Friday, February 03, 2006


From: "Kate & Chris"

I've just learned of the demise of the B&MLRR, with much sadness. ... We are very active in our own local historical society, civic life, and planning, and know what a blow this must have been to so many who had invested time and love into such a project. Please accept our condolescences.

By the way, that is some fabulous history you've written. I teach English and Humanities at our local community college, and am always thrilled to come upon such quality historical research combined with very strong writing skills. Your piece is a loving tribute.

Kate Wallace Johnson, Okanogan, Washington


Blogger CPRR Discussion Group said...

Thanks so very much for your thoughtful note and kind words about my little history of the B&MLRR. The complicated story of its demise (at least out of Belfast) is a long and sad one, although all of the 33 mile grade outside of the main Belfast yard still exists. Alas whether it ever operates as a railroad again, however, is still to be determined but it does not look very good right now. Unfortunately the original 1870’s “Armstrong” turntable — which was removed from the Belfast yard last June — was recently sold and moved to a railroad museum in Georgia, and the property on which the yard sat for 135 years has just been leased by the City to a boat repair and storage company from Camden.

... When I was in Belfast last summer the tracks were just being taken up in the Belfast yard and removed to the City Point Central Railroad Museum a couple of miles up the grade in City Point. (The rail removed from the yard was all branded as having been rolled in Scranton and Buffalo by the L.I.&S.Co. between 1892 and 1906!)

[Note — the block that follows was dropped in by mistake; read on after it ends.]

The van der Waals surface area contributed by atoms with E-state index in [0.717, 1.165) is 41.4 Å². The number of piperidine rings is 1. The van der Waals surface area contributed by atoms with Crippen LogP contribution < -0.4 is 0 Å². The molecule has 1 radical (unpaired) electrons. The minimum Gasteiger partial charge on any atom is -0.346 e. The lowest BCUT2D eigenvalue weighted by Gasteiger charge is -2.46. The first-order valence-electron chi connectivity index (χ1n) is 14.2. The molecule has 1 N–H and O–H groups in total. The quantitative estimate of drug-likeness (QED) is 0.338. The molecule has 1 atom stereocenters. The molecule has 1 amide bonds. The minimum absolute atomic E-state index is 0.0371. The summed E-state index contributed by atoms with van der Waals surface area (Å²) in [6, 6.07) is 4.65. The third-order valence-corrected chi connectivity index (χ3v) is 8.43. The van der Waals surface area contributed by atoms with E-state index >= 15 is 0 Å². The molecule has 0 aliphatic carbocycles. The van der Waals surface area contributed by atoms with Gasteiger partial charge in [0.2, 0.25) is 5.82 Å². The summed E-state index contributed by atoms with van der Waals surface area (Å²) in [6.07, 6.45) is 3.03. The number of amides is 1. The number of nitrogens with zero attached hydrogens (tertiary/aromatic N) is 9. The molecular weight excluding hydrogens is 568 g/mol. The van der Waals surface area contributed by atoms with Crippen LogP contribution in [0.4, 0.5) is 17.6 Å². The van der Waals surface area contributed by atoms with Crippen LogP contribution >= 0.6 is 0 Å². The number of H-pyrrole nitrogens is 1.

I invite you to see a great many more of my B&ML images which are posted on the 53 pages of B&ML photos (five per page) on the NERAIL North American Photography Archive to which I contributed something more than half of the 265 images currently in the B&ML section. (You can also view all the photos that I have posted for various railroads at and my fifteen images of the City Point Central Museum yard located just off the B&ML grade two miles East of Belfast.)

I hope that you and your family will still consider visiting Belfast again even though the B&ML is no more. It is a wonderful community (especially in the summer) and has much else to offer. I’m sure your son would enjoy it as well even without having the venerable old “Broken & Mended” (as the B&ML was long affectionately called) to ride on. (As you can see from my pictures on NERAIL, you can still visit and walk along much of the grade throughout the length of Waldo County from Belfast to Burnham.) ...

—Bruce C. Cooper

2/03/2006 10:55 PM  
Blogger CPRR Discussion Group said...

I thought you might find the following article about the possible return to
life of the B&ML just published in "The Village Soup" news website in
to be of interest. ...

—Bruce C. Cooper

2/09/2006 3:52 PM  
Blogger CPRR Discussion Group said...

Thanks ... The Village Soup article is very interesting! As historians well know, never is a long way away . . . . Perhaps there will be a future for the B&MLRR yet.

And thank you, too, for the breadth and depth of information you sent along last week. We're all still working our way through it, and awed at the detailed historical scholarship involved!


2/09/2006 5:18 PM  

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